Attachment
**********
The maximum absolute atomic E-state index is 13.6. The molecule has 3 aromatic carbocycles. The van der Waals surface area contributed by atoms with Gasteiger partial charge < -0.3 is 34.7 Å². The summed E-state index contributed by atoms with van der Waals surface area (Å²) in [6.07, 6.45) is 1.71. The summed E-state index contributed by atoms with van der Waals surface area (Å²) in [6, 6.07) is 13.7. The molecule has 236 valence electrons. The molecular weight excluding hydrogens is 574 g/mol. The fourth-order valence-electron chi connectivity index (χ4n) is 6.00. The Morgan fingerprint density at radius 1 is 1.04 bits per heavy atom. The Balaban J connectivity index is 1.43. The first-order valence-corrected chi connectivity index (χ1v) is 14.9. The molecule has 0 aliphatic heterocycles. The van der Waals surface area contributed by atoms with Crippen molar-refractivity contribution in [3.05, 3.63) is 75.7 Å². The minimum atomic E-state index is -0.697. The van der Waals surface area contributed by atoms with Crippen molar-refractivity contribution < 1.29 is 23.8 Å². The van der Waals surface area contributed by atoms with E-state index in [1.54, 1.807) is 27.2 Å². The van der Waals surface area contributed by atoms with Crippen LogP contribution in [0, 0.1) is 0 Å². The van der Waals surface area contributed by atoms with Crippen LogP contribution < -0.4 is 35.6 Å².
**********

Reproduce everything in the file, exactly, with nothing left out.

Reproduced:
The maximum absolute atomic E-state index is 13.6. The molecule has 3 aromatic carbocycles. The van der Waals surface area contributed by atoms with Gasteiger partial charge < -0.3 is 34.7 Å². The summed E-state index contributed by atoms with van der Waals surface area (Å²) in [6.07, 6.45) is 1.71. The summed E-state index contributed by atoms with van der Waals surface area (Å²) in [6, 6.07) is 13.7. The molecule has 236 valence electrons. The molecular weight excluding hydrogens is 574 g/mol. The fourth-order valence-electron chi connectivity index (χ4n) is 6.00. The Morgan fingerprint density at radius 1 is 1.04 bits per heavy atom. The Balaban J connectivity index is 1.43. The first-order valence-corrected chi connectivity index (χ1v) is 14.9. The molecule has 0 aliphatic heterocycles. The van der Waals surface area contributed by atoms with Crippen molar-refractivity contribution in [3.05, 3.63) is 75.7 Å². The minimum atomic E-state index is -0.697. The van der Waals surface area contributed by atoms with Crippen molar-refractivity contribution < 1.29 is 23.8 Å². The van der Waals surface area contributed by atoms with E-state index in [1.54, 1.807) is 27.2 Å². The van der Waals surface area contributed by atoms with Crippen LogP contribution in [0, 0.1) is 0 Å². The van der Waals surface area contributed by atoms with Crippen LogP contribution < -0.4 is 35.6 Å².